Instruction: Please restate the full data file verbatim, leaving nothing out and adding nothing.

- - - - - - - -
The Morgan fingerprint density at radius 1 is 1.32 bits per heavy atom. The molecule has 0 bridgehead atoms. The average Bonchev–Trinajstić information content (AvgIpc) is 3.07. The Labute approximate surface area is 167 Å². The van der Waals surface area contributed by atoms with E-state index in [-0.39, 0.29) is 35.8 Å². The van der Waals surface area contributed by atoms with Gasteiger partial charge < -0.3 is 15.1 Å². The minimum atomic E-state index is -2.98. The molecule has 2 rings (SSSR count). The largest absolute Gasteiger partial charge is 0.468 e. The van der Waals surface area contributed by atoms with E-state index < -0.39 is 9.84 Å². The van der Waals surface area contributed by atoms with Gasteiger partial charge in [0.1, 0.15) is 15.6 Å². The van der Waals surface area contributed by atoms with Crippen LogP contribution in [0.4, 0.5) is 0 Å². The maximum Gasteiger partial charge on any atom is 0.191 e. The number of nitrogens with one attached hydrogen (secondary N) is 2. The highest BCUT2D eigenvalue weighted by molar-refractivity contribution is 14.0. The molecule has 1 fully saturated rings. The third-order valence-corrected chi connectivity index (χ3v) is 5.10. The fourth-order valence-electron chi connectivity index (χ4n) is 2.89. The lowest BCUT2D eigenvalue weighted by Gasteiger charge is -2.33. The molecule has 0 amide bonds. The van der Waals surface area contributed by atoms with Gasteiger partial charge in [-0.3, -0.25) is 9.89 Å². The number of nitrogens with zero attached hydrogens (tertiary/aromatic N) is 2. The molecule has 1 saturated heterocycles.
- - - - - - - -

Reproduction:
The Morgan fingerprint density at radius 1 is 1.32 bits per heavy atom. The molecule has 0 bridgehead atoms. The average Bonchev–Trinajstić information content (AvgIpc) is 3.07. The Labute approximate surface area is 167 Å². The van der Waals surface area contributed by atoms with E-state index in [-0.39, 0.29) is 35.8 Å². The van der Waals surface area contributed by atoms with Gasteiger partial charge < -0.3 is 15.1 Å². The minimum atomic E-state index is -2.98. The molecule has 2 rings (SSSR count). The largest absolute Gasteiger partial charge is 0.468 e. The van der Waals surface area contributed by atoms with E-state index < -0.39 is 9.84 Å². The van der Waals surface area contributed by atoms with Gasteiger partial charge in [0.1, 0.15) is 15.6 Å². The van der Waals surface area contributed by atoms with Crippen LogP contribution in [0.4, 0.5) is 0 Å². The maximum Gasteiger partial charge on any atom is 0.191 e. The number of nitrogens with one attached hydrogen (secondary N) is 2. The highest BCUT2D eigenvalue weighted by molar-refractivity contribution is 14.0. The molecule has 1 fully saturated rings. The third-order valence-corrected chi connectivity index (χ3v) is 5.10. The fourth-order valence-electron chi connectivity index (χ4n) is 2.89. The lowest BCUT2D eigenvalue weighted by Gasteiger charge is -2.33. The molecule has 0 amide bonds. The van der Waals surface area contributed by atoms with Gasteiger partial charge in [-0.3, -0.25) is 9.89 Å². The number of nitrogens with zero attached hydrogens (tertiary/aromatic N) is 2. The molecule has 1 saturated heterocycles.